Ailsa Rae is learning how to live.
She’s only a few months past the heart transplant that – just in time – saved her life. Life should be a joyful adventure. But . . .
Her relationship with her mother is at breaking point and she wants to find her father.
Have her friends left her behind?
And she’s felt so helpless for so long that she’s let polls on her blog make her decisions for her. She barely knows where to start on her own.
Then there’s Lennox. Her best friend and one time lover. He was sick too. He didn’t make it. And now she’s supposed to face all of this without him.
But her new heart is a bold heart.
She just needs to learn to listen to it . . .
This isn’t usually the kind of novel I go for, but there was something really appealing in the blurb, so I thought I’d give it a go. And what a lovely book it is – I’m so glad I decided to read it.
When we hear about people who have had serious illnesses and then are offered hope, we assume they should be grateful, and Ailsa is grateful, but it isn’t as simple as that. There’s also a feeling that things should now be plain-sailing, that everything is wonderful, but Ailsa has been ill all her life, and now everything is changing. It’s fantastic but it’s difficult too. She needs to find out who she is and what she wants.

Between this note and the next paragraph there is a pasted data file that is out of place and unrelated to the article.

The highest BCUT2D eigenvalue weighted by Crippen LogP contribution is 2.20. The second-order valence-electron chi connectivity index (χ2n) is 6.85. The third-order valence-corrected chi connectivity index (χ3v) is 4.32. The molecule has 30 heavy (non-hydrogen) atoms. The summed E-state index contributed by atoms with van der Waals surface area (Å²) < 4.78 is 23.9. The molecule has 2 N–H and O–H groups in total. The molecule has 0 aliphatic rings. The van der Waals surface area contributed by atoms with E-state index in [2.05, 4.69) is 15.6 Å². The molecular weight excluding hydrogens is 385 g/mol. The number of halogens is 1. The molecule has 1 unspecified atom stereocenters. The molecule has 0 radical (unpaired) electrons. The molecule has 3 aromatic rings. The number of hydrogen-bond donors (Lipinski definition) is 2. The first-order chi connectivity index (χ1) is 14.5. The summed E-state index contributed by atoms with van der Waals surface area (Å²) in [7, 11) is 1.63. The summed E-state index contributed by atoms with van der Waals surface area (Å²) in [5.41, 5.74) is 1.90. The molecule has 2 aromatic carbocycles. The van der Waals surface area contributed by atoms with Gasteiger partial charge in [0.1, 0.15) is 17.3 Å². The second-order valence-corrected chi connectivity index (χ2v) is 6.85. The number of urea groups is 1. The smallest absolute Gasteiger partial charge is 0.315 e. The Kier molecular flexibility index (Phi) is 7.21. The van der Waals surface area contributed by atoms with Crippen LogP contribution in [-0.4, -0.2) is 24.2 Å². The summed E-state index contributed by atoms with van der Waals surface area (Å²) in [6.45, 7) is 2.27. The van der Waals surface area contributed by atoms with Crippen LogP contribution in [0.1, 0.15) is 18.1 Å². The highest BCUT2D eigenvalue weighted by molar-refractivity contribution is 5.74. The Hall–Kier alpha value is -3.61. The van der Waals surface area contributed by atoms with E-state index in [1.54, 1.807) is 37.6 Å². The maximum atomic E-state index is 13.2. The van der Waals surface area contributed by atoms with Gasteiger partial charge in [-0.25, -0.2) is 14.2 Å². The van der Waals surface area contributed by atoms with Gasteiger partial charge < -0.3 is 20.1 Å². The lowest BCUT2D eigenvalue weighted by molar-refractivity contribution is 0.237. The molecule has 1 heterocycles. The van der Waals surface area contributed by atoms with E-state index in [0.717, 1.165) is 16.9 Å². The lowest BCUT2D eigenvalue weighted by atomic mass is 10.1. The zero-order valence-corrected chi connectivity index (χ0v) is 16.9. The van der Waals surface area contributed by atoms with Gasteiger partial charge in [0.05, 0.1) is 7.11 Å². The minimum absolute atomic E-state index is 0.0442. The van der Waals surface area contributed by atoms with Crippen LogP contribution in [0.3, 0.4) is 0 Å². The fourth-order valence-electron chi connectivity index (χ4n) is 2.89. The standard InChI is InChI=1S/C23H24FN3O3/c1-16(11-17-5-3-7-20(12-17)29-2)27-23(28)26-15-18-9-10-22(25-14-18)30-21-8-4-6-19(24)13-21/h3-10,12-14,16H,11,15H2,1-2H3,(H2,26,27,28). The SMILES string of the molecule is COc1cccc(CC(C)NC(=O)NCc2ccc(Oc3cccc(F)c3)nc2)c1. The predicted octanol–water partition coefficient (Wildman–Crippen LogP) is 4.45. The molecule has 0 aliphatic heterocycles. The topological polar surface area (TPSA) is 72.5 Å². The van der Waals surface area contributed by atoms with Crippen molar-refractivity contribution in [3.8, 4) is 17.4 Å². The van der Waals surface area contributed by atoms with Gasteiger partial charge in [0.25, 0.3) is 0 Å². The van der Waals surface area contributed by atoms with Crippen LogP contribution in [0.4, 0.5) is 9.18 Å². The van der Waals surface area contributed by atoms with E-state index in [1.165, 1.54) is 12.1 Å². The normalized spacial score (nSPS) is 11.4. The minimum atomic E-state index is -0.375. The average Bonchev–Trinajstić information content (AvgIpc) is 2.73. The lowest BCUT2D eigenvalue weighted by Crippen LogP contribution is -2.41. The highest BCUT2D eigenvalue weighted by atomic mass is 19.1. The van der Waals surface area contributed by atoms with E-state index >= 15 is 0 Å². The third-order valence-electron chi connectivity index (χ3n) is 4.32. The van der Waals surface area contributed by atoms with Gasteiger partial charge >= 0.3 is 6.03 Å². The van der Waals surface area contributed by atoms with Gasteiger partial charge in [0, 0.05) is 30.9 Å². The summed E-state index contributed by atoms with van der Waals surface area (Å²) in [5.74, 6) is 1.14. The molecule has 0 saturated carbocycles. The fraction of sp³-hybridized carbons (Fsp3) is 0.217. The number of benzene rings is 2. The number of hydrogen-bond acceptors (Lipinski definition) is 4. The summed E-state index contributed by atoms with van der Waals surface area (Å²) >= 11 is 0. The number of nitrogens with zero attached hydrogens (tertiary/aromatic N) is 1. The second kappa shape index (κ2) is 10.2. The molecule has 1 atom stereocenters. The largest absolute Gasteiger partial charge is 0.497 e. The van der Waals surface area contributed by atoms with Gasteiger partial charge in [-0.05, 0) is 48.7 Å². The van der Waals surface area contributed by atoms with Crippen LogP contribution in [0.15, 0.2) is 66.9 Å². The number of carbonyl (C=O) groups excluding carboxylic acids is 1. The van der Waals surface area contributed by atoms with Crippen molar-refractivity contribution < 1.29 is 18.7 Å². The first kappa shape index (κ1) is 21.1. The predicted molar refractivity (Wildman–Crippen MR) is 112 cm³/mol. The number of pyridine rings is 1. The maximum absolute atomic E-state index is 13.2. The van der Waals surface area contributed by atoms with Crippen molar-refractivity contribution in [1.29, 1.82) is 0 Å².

This is such an interesting idea for a novel, and Ailsa is a lovely main character. I felt really involved in the story and was really rooting for her. The things she has been through, the doubts she has, her relationship with her mum (which is a fabulous portrayal of the mother-daughter dynamic) and her burgeoning relationship with the gorgeous Seb, makes this a compelling, character-driven read. It’s hopeful without being unrealistic, sweet without being sickening and just a lovely book.
There were some elements that stretched belief a little, but I didn’t care, to be honest. I just really, really liked it.
Thanks to NetGalley and the publisher for the review copy.